文章来源:数码多|2017年精准一句诗2017年精准一句诗发布时间:2019-11-13 16:04:30  【字号:      】


  A summer of shaky debate performances morphed into an autumn dominated by his sons lucrative business interests in Ukraine. A lackluster fundraising quarter led to broken promises on the role of outside money in politics. Yet throughit all, former Vice President Joe Biden has maintained a steady general election lead over President Trump.

  A new FoxNewspollshows Biden beating Trump by a healthy 12 points among registered voters, a wider margin than a month ago and the widest margin of any Democrat in the field. All this as the national debate over Hunter Biden is guaranteed to keep churning as long as impeachment is afoot.

  Much like the marquee Hillary Clinton versus Rudy Giuliani match-up prognosticatorspredictedin the fall of 2007, the odds of a Biden-Trump showdown are diminishing as the former vice presidents path to the nomination gets murkier by the day.


  Why? Its not his advanced age or his sons foreign business activities, although neither issue is without peril. Its not his so-called moderate ideology, or the fact that his campaign is running on financial fumes.

  Joe Biden has a Rudy Giuliani problem and its got nothing to do with Ukraine.

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  First, take a step back. Since the day he launched his campaign in April, Biden has grounded his entire candidacy on electability, with a dash ofthrowback to the golden Obama years. He argues he is the best equipped to make Trump a one-term proposition. Never mind that much of the rest of thefield also beats Trump in national polls, albeit by tighter margins.

  Biden has also struggled to articulate a discernible reason to support him. Electability does not make for a compelling long-term message. Its a process argument rather than a substantive one.

  With voters, substance trumps process every time. Its why Donald Trump is urging his GOP allies inimpeachment to move on from their process arguments and defend him on the merits of what he did.

  Move beyond the national numbers and the warning signs are flashing for Team Biden. Hes falling further behind in the first two states of Iowa and New Hampshire. A pair of polls showed him slipping to fourth place in Iowa amid a steady drumbeat of support for South Bend Mayor Pete Buttigieg.

  In New Hampshire, consideringthe hometown advantage enjoyed by neighboring senators from Vermont and Massachusetts, the Granite State was always going to be an uphill climb for Biden.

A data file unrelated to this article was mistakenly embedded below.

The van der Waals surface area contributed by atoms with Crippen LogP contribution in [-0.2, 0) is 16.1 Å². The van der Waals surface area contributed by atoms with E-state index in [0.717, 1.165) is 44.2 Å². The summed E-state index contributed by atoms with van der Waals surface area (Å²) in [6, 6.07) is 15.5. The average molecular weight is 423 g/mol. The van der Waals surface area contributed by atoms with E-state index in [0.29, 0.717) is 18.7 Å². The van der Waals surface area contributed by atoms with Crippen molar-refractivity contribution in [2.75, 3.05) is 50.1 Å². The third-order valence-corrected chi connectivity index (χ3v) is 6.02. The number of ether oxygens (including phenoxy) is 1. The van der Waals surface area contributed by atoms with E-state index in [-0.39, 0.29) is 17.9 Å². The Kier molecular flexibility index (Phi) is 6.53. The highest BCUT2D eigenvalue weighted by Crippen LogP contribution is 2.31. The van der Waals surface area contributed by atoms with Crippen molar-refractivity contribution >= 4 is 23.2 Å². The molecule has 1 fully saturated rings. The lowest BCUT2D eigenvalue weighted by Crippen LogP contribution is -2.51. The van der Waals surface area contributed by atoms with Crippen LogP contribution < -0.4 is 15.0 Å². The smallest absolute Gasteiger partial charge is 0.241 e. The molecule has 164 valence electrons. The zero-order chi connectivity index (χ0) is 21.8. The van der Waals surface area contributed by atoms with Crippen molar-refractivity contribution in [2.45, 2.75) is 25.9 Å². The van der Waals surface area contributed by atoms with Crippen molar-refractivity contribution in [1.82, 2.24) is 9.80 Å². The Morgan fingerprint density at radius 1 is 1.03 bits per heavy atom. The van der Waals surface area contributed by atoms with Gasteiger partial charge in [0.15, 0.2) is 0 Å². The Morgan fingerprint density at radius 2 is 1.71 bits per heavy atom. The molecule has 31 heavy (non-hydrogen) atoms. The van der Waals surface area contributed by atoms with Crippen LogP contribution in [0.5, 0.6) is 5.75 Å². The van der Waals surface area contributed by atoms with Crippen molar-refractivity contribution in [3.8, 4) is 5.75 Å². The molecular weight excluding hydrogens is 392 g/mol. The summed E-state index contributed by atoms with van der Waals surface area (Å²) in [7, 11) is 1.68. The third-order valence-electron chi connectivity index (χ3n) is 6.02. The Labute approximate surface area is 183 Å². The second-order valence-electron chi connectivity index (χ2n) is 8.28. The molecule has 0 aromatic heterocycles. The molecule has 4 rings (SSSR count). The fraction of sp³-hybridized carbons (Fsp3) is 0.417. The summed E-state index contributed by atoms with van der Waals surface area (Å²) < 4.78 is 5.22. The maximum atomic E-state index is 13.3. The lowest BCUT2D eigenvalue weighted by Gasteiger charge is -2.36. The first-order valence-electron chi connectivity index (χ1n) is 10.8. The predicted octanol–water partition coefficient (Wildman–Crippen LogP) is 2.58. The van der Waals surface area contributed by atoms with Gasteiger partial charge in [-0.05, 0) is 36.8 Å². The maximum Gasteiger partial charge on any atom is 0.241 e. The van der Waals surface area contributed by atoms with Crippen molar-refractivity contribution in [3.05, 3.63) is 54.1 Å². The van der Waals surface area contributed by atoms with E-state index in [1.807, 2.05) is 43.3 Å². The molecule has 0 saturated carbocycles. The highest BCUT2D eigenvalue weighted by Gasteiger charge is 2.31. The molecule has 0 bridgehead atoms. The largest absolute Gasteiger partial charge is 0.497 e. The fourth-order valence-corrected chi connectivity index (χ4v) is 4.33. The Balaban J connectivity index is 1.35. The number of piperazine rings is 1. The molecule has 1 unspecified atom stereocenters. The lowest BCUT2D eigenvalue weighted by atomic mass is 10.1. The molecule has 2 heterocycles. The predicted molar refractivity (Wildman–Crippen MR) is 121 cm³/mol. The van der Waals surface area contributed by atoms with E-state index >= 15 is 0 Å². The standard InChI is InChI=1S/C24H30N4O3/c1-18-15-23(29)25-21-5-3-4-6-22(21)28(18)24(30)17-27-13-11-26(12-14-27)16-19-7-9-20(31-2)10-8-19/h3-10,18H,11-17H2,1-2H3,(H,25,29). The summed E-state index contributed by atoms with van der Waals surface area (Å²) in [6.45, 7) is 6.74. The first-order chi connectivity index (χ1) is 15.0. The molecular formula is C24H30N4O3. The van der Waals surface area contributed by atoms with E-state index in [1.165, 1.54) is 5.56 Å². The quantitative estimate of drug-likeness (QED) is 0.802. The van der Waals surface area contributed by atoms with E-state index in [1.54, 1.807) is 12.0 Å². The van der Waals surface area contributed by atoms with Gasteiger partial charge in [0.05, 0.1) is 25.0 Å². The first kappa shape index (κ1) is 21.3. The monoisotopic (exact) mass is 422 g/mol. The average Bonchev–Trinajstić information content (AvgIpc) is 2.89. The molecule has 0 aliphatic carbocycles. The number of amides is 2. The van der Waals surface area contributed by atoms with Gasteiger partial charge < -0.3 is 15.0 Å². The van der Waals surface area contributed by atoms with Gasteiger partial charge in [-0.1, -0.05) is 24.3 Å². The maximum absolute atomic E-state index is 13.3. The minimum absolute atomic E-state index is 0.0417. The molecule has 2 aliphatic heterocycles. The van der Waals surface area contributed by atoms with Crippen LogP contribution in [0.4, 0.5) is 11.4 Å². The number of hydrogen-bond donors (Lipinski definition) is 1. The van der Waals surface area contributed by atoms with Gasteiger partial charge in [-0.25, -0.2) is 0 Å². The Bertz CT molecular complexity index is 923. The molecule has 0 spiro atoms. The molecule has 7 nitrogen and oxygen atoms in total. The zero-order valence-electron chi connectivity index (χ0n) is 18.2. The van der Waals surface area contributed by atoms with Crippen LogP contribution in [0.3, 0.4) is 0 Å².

Recent political history teaches us that its very difficult to win later primaries after losing the early ones. During the 2008 Republican primary, Rudy Giuliani enjoyed a wide national lead throughout most of 2007. He promised a national 50-state campaign in the general election where places like New Jersey, New York and Connecticut could no longer be taken for granted in the Democratic column.

  During the primaries, Giuliani wrote off theinitial contests and placed all his chips on Florida. The rest of the field duked it out in the earlier states, notching wins and dominating media coverage. By the time the Sunshine State rolled around, Giulianis moment had passed, and he called it quits after a disappointing third-place finish.

  Unlike the Giuliani example, its unclear just where Biden is planning to try and plant his flag. Yes, hes ahead in Nevada and South Carolina right now, but those leads could evaporate after heavy early losses, especially if Sanders throws in the towel and his supporters move over to Warren.

  Back then, Giuliani focused relentlessly on national security, reminding voters of his leadership bona fides from Sept. 11to make the case that he was best equipped to become a wartime commander in chief. Giulianis message was so disciplined that one of the Democratic contenders quipped, Theres only three things he mentions in a sentence; a noun, a verb, and 9/11.


  It was Joe Biden who delivered that line a dozen years ago. Ironically, he could apply the same zinger to his own campaign today if he replaced 9/11 with Barack Obama.

  Neither reminiscing about the past nor electability arguments can compete with early-state momentum. With the Iowa caucuses less than three months away, that spells trouble for Joe Biden.